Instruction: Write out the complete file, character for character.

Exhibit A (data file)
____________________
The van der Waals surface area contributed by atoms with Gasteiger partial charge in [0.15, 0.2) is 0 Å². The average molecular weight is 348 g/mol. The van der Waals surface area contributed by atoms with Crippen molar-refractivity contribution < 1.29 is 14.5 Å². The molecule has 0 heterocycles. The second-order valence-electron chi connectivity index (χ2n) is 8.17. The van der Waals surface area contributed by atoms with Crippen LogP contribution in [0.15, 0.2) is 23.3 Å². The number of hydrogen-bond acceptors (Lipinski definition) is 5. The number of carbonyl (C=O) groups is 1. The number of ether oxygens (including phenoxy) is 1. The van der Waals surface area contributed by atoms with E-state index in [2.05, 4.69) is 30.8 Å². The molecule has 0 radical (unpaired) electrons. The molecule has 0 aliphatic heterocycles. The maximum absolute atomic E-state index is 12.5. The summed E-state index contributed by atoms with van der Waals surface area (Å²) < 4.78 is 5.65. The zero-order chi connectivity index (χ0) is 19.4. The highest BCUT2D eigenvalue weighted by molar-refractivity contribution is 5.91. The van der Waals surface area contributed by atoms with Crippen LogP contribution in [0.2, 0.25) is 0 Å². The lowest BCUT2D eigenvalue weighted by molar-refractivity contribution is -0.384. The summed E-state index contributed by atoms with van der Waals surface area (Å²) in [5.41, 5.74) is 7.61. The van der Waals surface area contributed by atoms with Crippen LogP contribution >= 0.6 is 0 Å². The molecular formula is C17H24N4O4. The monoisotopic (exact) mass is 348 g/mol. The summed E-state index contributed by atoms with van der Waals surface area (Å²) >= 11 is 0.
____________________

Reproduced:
The van der Waals surface area contributed by atoms with Gasteiger partial charge in [0.15, 0.2) is 0 Å². The average molecular weight is 348 g/mol. The van der Waals surface area contributed by atoms with Crippen molar-refractivity contribution < 1.29 is 14.5 Å². The molecule has 0 heterocycles. The second-order valence-electron chi connectivity index (χ2n) is 8.17. The van der Waals surface area contributed by atoms with Crippen LogP contribution in [0.15, 0.2) is 23.3 Å². The number of hydrogen-bond acceptors (Lipinski definition) is 5. The number of carbonyl (C=O) groups is 1. The number of ether oxygens (including phenoxy) is 1. The van der Waals surface area contributed by atoms with E-state index in [2.05, 4.69) is 30.8 Å². The molecule has 0 radical (unpaired) electrons. The molecule has 0 aliphatic heterocycles. The maximum absolute atomic E-state index is 12.5. The summed E-state index contributed by atoms with van der Waals surface area (Å²) < 4.78 is 5.65. The zero-order chi connectivity index (χ0) is 19.4. The highest BCUT2D eigenvalue weighted by molar-refractivity contribution is 5.91. The van der Waals surface area contributed by atoms with Crippen LogP contribution in [0.2, 0.25) is 0 Å². The lowest BCUT2D eigenvalue weighted by molar-refractivity contribution is -0.384. The summed E-state index contributed by atoms with van der Waals surface area (Å²) in [5.41, 5.74) is 7.61. The van der Waals surface area contributed by atoms with Crippen LogP contribution >= 0.6 is 0 Å². The molecular formula is C17H24N4O4. The monoisotopic (exact) mass is 348 g/mol. The summed E-state index contributed by atoms with van der Waals surface area (Å²) >= 11 is 0.